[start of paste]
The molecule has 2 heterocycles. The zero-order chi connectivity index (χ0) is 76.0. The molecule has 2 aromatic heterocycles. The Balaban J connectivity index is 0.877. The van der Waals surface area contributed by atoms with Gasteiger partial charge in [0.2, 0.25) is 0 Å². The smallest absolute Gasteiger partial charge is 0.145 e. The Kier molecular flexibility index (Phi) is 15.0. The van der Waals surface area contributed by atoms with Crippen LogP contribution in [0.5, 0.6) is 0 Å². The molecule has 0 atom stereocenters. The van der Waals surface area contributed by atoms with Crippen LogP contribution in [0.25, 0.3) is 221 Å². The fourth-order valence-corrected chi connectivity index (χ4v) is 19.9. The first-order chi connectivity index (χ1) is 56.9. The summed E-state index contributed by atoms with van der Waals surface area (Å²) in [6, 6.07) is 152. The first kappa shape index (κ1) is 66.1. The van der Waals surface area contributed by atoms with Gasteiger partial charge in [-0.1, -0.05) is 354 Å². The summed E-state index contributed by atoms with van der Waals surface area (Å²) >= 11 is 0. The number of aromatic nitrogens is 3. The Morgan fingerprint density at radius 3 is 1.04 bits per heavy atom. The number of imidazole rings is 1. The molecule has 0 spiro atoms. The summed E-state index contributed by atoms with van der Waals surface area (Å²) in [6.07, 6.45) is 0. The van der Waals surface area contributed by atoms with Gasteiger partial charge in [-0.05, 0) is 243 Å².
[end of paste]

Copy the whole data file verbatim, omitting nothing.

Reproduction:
The molecule has 2 heterocycles. The zero-order chi connectivity index (χ0) is 76.0. The molecule has 2 aromatic heterocycles. The Balaban J connectivity index is 0.877. The van der Waals surface area contributed by atoms with Gasteiger partial charge in [0.2, 0.25) is 0 Å². The smallest absolute Gasteiger partial charge is 0.145 e. The Kier molecular flexibility index (Phi) is 15.0. The van der Waals surface area contributed by atoms with Crippen LogP contribution in [0.5, 0.6) is 0 Å². The molecule has 0 atom stereocenters. The van der Waals surface area contributed by atoms with Crippen LogP contribution in [0.25, 0.3) is 221 Å². The fourth-order valence-corrected chi connectivity index (χ4v) is 19.9. The first-order chi connectivity index (χ1) is 56.9. The summed E-state index contributed by atoms with van der Waals surface area (Å²) in [6, 6.07) is 152. The first kappa shape index (κ1) is 66.1. The van der Waals surface area contributed by atoms with Gasteiger partial charge in [-0.1, -0.05) is 354 Å². The summed E-state index contributed by atoms with van der Waals surface area (Å²) >= 11 is 0. The number of aromatic nitrogens is 3. The Morgan fingerprint density at radius 3 is 1.04 bits per heavy atom. The number of imidazole rings is 1. The molecule has 0 spiro atoms. The summed E-state index contributed by atoms with van der Waals surface area (Å²) in [6.07, 6.45) is 0. The van der Waals surface area contributed by atoms with Gasteiger partial charge in [-0.05, 0) is 243 Å².